Of Immigration and Indenturement
The Magic Kingdom and the H-1B

ComputerWorld recently published an account that gets at an important aspect of the immigration debate that doesn’t often take center stage: the H-1B and L-1 visa program for high-skilled immigrants. At issue is the allegation that Disney fired anywhere between 135 and “several hundred” of its IT staff and replaced them with workers mainly from India, many of whom were presumed to be on H-1B’s. The article goes on to note that Disney is at the forefront of a movement to raise the cap on the number of these visas issued each year:

Disney CEO Bob Iger is one of eight co-chairs of the Partnership for a New American Economy, a leading group advocating for an increase in the H-1B visa cap. Last Friday, this partnership was a sponsor of an H-1B briefing at the U.S. Capitol for congressional staffers. The briefing was closed to the press.

One of the briefing documents handed out at the congressional forum made this claim: “H-1B workers complement – instead of displace – U.S. Workers.” It explains that as employers use foreign workers to fill “more technical and low-level jobs, firms are able to expand” and allow U.S. workers “to assume managerial and leadership positions.”

For the sponsoring company, what could be better? Management gets the compliant, lower-cost foreign labor often associated with outsourcing without having to deal with the hassles of unreliable remote monitoring or the overhead of having to open a satellite office in Bangalore.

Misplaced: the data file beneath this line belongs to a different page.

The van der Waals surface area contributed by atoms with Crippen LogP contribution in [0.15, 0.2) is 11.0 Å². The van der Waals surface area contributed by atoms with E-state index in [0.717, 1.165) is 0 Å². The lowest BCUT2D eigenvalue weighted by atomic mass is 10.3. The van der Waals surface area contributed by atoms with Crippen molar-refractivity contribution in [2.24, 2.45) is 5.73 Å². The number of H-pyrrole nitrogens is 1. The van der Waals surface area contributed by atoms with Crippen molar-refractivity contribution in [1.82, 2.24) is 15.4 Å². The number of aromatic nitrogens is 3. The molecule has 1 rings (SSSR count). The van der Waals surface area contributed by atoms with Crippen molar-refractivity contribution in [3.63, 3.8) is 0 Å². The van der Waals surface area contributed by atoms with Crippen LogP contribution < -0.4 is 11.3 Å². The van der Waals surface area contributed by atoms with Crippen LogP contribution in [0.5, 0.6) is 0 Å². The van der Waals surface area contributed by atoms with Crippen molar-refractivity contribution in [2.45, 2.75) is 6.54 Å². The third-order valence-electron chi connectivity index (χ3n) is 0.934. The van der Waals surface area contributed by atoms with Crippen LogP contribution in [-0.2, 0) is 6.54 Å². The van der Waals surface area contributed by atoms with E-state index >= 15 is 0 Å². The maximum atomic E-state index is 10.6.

But for foreign workers, there’s a catch: the employee is tied to the company that sponsors the visa. She cannot switch jobs, quit to found a startup, or indeed leave in protest of lower pay or dissatisfaction without forfeiting her immigration status. Moreover, upon termination, she is required to leave the country (unless, as is unlikely, she is able to find a second, established employer here in the U.S. to sponsor her directly).

A healthy U.S. immigration policy, as opposed to what we currently have, would encourage responsible levels of legal immigration, ideally adjustable to prevailing economic conditions, and have a high priority for skilled workers. It would also keep illegal immigration as low as is possible.

In addition, what a healthy immigration policy must not do—at either the low- or high-skilled level—is displace American jobs purely for corporate profit while at the same time creating an entire class of workers who do not enjoy the full rights of citizenship. The H-1B program as currently constituted, unfortunately, seems to do both those things. High-skilled Americans either lose their jobs or have their wages depressed, and America doesn’t get many of the usual benefits of allowing talented immigrants into our country through traditional means: the innovation, entrepreneurship, and drive that it adds to our culture and economy.

The H-1B workers at Disney might be more white-collar than the indocumentados on a California fruit farm. Likewise, the laid-off IT staff might be less down on its luck than inner-city African Americans no longer able to find first jobs in construction. But the pattern—and the problem—are unfortunately similar.

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